Four Thoughts From Greensboro…Posted by mpoindexter on March 18th, 2012
Looking back at Friday’s action in Greensboro, what was most illuminating was sitting only a few feet behind the bench used by Alabama, North Carolina, Duke, and Xavier. Television broadcasts have given us an intimate view of almost every aspect of the game, but they still haven’t provided an insider’s experience of what goes on in the huddle (and due to the likelihood of FCC fines, they probably won’t). Here are four observations of Greensboro’s benches up close.
- Despite losing in the last seconds to Creighton, everything is looking up for Anthony Grant at Alabama. Significantly, Grant was able to take one of the youngest teams in America from of a basketball-apathetic state to the NCAA Tournament. Even down the stretch, leading up to Alabama’s last-second shot, Grant was soft-voiced and encouraging with his team. During timeouts, Grant would briefly consult with his assistants before relaying the plan to a group of players who sat quietly hung on his every word. Of all the coaches I saw up close on Friday, Grant was by far the closest thing to a teacher. Currently, it doesn’t appear that Grant has anyone on his roster that is likely to bolt for the NBA ahead of schedule. Expect the Crimson Tide to compete near the top of the SEC very soon.
- In local media, North Carolina’s John Henson is often portrayed as a goofy, baby-faced manchild. In North Carolina’s blowout win against Vermont, though, Henson showed himself to be a cerebral and intuitive future coach. Sidelined with a wrist injury for the third straight game, Henson was constantly stepping off the bench to give freshman big men James Michael McAdoo and Desmond Hubert instructions when they were on the court. It would be easy for Henson to get down, missing out on some of the most important games he’s ever played, but he’s finding a way to contribute to the Tar Heels even without playing.
- Each March, for as long as the NCAA tournament is played, we will see Lehigh beat Duke over and over again. What is likely to go unmentioned, though, is how remarkable it is that Duke coach Mike Krzyzewski got his team to the position of a #2 seed. While the Blue Devils are undeniably talented, they are far from being anything close to a balanced team. Despite lacking a true point guard or small forward, Duke was able to beat teams like Michigan State, Kansas, and North Carolina. In the huddle, Krzyzewski was just as he is billed to be: in the first half, trying to wake his sluggish team up, profane and angry; in the second half, morphing into stirring motivational speeches that made me even believe I could accomplish anything. Sure, Mike Krzyzewski’s biggest advantage at Duke is that he can bring in superior talent every year. Never, however, will Krzyzewski get anything less than the optimal performance out of that talent.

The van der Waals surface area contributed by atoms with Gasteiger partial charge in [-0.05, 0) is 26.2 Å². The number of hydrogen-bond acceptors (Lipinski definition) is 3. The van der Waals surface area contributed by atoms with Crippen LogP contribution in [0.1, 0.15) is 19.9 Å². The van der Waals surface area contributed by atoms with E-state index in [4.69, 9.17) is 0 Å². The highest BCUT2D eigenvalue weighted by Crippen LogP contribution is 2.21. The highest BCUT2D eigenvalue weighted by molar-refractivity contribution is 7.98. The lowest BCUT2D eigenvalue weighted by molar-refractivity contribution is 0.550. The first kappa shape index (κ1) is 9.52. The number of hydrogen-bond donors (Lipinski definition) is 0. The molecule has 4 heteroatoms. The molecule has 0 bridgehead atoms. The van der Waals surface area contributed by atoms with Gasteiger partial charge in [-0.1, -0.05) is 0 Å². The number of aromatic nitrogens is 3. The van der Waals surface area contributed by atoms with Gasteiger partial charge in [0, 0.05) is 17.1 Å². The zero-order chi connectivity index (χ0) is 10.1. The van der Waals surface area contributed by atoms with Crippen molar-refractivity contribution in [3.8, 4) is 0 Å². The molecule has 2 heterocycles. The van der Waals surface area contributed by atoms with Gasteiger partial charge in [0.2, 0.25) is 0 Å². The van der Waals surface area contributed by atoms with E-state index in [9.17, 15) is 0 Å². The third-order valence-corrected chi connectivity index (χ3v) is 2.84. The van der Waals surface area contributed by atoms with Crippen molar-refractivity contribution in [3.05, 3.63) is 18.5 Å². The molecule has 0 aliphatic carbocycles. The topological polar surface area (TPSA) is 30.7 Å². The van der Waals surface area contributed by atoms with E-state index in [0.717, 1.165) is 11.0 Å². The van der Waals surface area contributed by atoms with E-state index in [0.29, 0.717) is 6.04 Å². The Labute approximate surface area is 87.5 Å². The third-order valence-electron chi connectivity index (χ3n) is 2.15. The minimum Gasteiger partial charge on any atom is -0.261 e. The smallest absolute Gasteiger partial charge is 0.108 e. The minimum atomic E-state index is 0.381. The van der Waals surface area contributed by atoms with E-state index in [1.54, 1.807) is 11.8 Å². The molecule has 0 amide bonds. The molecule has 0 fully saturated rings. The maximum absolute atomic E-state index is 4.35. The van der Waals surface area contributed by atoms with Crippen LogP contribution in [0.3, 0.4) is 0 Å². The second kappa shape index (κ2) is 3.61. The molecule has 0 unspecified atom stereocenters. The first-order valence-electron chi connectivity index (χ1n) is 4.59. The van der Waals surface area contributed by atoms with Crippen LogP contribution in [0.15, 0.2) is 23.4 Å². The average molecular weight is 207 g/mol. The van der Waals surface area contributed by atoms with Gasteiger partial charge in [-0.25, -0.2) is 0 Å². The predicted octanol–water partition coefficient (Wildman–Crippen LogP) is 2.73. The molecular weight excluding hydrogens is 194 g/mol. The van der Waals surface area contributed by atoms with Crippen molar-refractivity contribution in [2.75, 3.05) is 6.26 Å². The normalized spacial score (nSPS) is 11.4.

- With six minutes to play in their win against Notre Dame, Xavier forward Andre Walker caught a blow to the face that laid him flat on the court. Walker eventually made his way to the end of the bench, where he received constant attention from the Xavier medical staff. At times, Walker was doubled over in pain, barely able to lift a cup of water to his lips. By the game’s end, Walker sat, head in hands, with a towel draped over his head as his shoulders shook slightly. Walker is expected to play against Lehigh, but his scary injury is a prime example of just how physical college basketball really is. Viewed up close, as opposed to on television, big time college basketball is almost violent: players are scratched, gouged, elbowed, and slapped on every single play. As fast and powerful as today’s players are, it’s a miracle that more players don’t suffer severe injuries.